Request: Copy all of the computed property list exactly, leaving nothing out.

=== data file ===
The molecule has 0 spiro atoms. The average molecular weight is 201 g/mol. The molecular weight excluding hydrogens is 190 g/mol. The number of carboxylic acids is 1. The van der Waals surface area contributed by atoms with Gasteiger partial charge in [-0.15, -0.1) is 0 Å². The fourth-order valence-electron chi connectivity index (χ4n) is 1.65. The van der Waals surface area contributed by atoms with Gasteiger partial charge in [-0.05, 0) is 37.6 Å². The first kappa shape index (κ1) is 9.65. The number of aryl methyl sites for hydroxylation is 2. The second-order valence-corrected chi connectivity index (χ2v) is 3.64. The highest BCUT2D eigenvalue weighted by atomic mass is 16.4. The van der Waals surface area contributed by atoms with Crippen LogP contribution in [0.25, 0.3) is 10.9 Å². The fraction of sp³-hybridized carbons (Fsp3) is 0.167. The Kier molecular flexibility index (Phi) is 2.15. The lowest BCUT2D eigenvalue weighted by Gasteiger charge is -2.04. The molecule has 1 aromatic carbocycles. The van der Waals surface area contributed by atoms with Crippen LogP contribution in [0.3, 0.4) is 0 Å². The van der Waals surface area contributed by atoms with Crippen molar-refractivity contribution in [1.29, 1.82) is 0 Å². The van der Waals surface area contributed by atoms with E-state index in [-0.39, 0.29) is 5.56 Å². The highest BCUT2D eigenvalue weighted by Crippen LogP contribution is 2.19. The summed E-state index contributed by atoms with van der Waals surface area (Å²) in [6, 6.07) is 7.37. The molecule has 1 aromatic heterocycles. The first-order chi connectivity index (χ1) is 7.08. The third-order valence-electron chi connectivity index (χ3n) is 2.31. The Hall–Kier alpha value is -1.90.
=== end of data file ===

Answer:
The molecule has 0 spiro atoms. The average molecular weight is 201 g/mol. The molecular weight excluding hydrogens is 190 g/mol. The number of carboxylic acids is 1. The van der Waals surface area contributed by atoms with Gasteiger partial charge in [-0.15, -0.1) is 0 Å². The fourth-order valence-electron chi connectivity index (χ4n) is 1.65. The van der Waals surface area contributed by atoms with Gasteiger partial charge in [-0.05, 0) is 37.6 Å². The first kappa shape index (κ1) is 9.65. The number of aryl methyl sites for hydroxylation is 2. The second-order valence-corrected chi connectivity index (χ2v) is 3.64. The highest BCUT2D eigenvalue weighted by atomic mass is 16.4. The van der Waals surface area contributed by atoms with Crippen LogP contribution in [0.25, 0.3) is 10.9 Å². The fraction of sp³-hybridized carbons (Fsp3) is 0.167. The Kier molecular flexibility index (Phi) is 2.15. The lowest BCUT2D eigenvalue weighted by Gasteiger charge is -2.04. The molecule has 1 aromatic carbocycles. The van der Waals surface area contributed by atoms with Crippen LogP contribution in [0.3, 0.4) is 0 Å². The van der Waals surface area contributed by atoms with Crippen molar-refractivity contribution in [1.29, 1.82) is 0 Å². The van der Waals surface area contributed by atoms with E-state index in [-0.39, 0.29) is 5.56 Å². The highest BCUT2D eigenvalue weighted by Crippen LogP contribution is 2.19. The summed E-state index contributed by atoms with van der Waals surface area (Å²) in [6, 6.07) is 7.37. The molecule has 1 aromatic heterocycles. The first-order chi connectivity index (χ1) is 7.08. The third-order valence-electron chi connectivity index (χ3n) is 2.31. The Hall–Kier alpha value is -1.90.